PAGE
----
By Amadi Eziokwubundu SJ
The third and final day of the conference was no less interesting. The series of presentations for the day began with Dr Ingiyimbere Fidèle of Arrupe Jesuit University, Zimbabwe. His presentation titled “Célibat féminin et droits de la personne” (“Single Women and Rights of Person”) offered a philosophical exploration of the place of the individual in choosing to or not to marry. Ingiyimbere juxtaposed the African conception of marriage and the perspective of the international human right.
He noted that while marriage confers social status, seen as “noyau de la vie” and essentially communitarian in Africa, it is not the case when viewed from the angle of international human right, which, among other things, holds that a woman my chose to remain single. Furthermore, analyzing the various arguments for and against marriage by African women, Ingiyimbere attributed the reason for such phenomenon to the affirmation of the “I”. While cheering auto-affirmation of the African women, he warned that it is also prudent to exercise moderation.
In his presentation titled “Femmes célibataires et non consacrées dans la Bible: regard alternative” (“Single and Non-Consecrated Women in the Bible: An Alternative Look”), Dr Loïc Mben of ITCJ offered, nine characteristics of biblical single and non-consecrated women (such as Martha and Mary Magdalene). He said that being single does not mean solitude and that contemporary African single women are called to the service of God. Being married or single is not “a criterion for judgement on the quality of a person,” he said. Mben further added that Martha and Mary Magdalene and other women in similar category lived in their social context which did not tolerate them, but they found their happiness. Given the social norm at that time “they were perhaps ‘out of place’ to the society, but not in the eyes of God” he concluded.
Mirabel Nagei, a teacher and doctorate student in theology, spoke on “Le martyr des femmes catholiques célibataires en Afrique” (“The Martyrdom of Single Catholic Women in Africa”). She lauded the effort of women, who, either for the pursuit of virtue or religious vocation, live a celibate life. She said these women “live the beatitude” and experience a kind of daily martyrdom.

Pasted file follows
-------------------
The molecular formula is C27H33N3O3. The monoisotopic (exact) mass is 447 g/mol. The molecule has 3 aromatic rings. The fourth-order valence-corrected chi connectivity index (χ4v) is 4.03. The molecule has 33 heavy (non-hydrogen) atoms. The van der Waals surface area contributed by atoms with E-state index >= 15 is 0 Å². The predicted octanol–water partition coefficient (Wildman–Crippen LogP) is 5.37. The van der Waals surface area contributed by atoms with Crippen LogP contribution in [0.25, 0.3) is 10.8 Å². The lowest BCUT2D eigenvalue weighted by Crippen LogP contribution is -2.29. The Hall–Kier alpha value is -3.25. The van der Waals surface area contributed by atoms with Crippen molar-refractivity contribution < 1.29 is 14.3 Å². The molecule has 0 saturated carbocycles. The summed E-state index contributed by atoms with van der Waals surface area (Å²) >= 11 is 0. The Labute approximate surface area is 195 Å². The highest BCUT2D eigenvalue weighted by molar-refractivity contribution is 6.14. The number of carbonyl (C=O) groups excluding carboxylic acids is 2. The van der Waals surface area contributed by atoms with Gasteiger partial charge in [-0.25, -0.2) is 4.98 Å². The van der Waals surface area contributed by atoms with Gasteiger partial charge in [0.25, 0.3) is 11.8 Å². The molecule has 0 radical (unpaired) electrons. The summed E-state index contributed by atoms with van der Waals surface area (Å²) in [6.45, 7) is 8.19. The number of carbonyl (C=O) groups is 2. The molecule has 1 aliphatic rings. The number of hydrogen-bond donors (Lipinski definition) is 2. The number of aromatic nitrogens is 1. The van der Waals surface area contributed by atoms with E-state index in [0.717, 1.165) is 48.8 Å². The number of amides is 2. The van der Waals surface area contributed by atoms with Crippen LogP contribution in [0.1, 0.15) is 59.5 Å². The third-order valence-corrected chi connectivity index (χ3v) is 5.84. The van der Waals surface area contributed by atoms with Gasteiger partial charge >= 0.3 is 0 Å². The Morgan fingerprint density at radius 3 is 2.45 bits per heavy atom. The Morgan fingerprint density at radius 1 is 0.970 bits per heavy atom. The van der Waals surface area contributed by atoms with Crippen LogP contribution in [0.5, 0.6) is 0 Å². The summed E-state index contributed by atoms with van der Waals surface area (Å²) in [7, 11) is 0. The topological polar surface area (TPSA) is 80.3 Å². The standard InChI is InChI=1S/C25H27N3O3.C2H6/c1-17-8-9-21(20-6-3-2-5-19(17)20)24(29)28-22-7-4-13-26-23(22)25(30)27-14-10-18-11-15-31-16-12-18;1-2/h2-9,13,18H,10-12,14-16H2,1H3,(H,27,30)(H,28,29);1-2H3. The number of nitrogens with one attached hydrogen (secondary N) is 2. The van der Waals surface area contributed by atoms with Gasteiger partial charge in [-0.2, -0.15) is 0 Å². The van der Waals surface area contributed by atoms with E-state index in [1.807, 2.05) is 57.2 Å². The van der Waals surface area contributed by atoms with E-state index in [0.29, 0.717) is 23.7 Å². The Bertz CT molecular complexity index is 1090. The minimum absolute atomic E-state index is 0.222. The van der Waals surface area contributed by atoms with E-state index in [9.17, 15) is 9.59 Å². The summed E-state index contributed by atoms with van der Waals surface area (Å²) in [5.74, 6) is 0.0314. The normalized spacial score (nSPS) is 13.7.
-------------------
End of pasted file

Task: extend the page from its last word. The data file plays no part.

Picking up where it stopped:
Prof Sheila McNamee, USA, took the participants at the conference on a journey of making and remaking marriage conception through her presentation titled “Le Processus de construction et de reconstruction du sens du mariage et du célibat” (“The Process of Constructing and Reconstructing the sense of marriage and celibate life”). McNamee noted that faced with the controversy around the issue of women, marriage, and celibacy in Africa and the world at large, the tendency is usually to look for an ‘agreement’. But the want of quick and easy “agreement compromises differences,” prevents a deeper appreciation of the issue and thwarts the quality of solution that is offered, she said. We need, therefore, to open to the possibility for a clash of idea so that we can have a richer sense of what marriage and celibacy mean, she added. For McNamee, the process of constructing and reconstructing the meaning of marriage, single motherhood and the nature of women must begin from interaction at the micro level. It is through this, as Dr Jean Messingué noted in his presentation, that a richer knowledge of how popular culture influence thoughts and actions. Bringing this knowledge into constructive debates will be useful in answering the question that Messingué asked the participants: How is the idea of celibacy and sex constructed within a society? The response to this question ought to be such that valorizes life and not stifle it.